Thursday, March 16, 2017

Abnormal Energy Metabolism in Bipolar Disorder


I have long maintained that bipolar disorder and schizophrenia are like Tweedledum and Tweedledee. Now there is new evidence in favor of this. I have already published papers demonstrating that glucose metabolism is slow in the brain in schizophrenia. This is also true in bipolar disorder. Japanese reserachers have reported abnormal energy metabolism in bipolar disorder which they atribute to mitochondrial dysfunction.

The work on schizophrenia is discussed in the citations in the bibliography. My own articles are available free full text on the Internet.

Mitochondrial Dysfunction

According to T. Kato of the Laboratory for Molecular Dynamics of Mental Disorders Brain Science Institute, RIKEN Saitama 351-0198, Japan, bipolar illness is caused by “mitochondrial dysfunction”. If this is true, and I believe that Kato is right, then the cause of the mitochondrial dysfunction needs to be established. My theory is that amino acids are flooding the cell, including the mitochondria, which are in the cytoplasm. This causes the cell to burn amino acids for fuel instead of glucose. This can cause disastrous problems in the brain.

“Thus, development of new mood stabilizers acting on mitochondrial function might be warranted.” T. Kato

“Altered energy metabolism” was reported by Kato. This is a finding that has been reported for years by Russian workers in schizophrenia. The Russians do not appear to use the diagnosis of bipolar disorder. They classify the various forms of mental illness into different types of schizophrenia. Their classifications of the different types of schizophrenia aree different from ours.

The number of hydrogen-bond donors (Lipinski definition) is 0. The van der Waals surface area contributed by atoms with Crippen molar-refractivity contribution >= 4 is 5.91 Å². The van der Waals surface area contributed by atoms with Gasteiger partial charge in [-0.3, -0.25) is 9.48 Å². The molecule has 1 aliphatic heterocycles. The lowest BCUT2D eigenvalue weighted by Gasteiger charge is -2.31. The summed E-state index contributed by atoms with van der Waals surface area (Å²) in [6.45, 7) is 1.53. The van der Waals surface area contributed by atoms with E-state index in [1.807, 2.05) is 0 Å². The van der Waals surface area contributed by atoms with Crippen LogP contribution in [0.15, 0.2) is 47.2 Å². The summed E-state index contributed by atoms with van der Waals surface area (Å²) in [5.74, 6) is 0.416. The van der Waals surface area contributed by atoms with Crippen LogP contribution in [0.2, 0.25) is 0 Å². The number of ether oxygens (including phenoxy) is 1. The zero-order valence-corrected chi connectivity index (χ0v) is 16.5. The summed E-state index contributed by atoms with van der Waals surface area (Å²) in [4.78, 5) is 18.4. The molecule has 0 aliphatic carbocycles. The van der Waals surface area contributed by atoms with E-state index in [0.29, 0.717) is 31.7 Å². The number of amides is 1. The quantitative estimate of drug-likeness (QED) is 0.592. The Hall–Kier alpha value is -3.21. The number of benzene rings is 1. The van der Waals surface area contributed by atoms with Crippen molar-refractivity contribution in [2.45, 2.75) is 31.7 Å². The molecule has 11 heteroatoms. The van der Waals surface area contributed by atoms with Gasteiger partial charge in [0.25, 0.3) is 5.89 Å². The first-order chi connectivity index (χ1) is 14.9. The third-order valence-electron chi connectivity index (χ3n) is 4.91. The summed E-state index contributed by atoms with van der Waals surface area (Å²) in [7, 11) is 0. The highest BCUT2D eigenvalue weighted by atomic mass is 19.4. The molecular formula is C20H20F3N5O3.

Energy Metabolism

“Phosphorus magnetic resonance spectroscopic studies in bipolar disorder revealed altered brain energy metabolism resembling that of chronic progressive external ophthalmoplegia (CPEO).” T. Kato

“Mood disorder is one characteristic symptom in several families of CPEO caused by mutations …” according to Kato. Kato found “impaired energy metabolism in the brain detected by magnetic resonance spectroscopy” in bipolar disorder but has not yet investigated schizophrenia.

“Further study of mitochondrial dysfunction in bipolar disorder is expected to be useful for the development of new mood stabilisers.” Kato


The Russian research on schizophrenia may reflect disturbances in bipolar disorder since they appear to merge the two diseases. Kolomeets reported local astrogliosis in schizophrenia in 2008. This was an abnormality of the astrocytes. Gliosis tends to appear in toxic diseases. This suggests an unknown toxic factor as possibly causing schizophrenia.


Although Kato favors the development of new drugs, my own theory favors orthomolecular or metabolic treatment. If amino acids are flooding the cells, a diet very low in amino acids would be logical.

There is a theory that fish oil should be used in bipolar disorder. My own experience is that fish oil, although safe and healthy, does not work.







6. Kato T. Mitochondrial dysfunction in bipolar disorder: from 31P-magnetic resonance spectroscopic findings to their molecular mechanisms. Int Rev Neurobiol. 2005;63:21-40.

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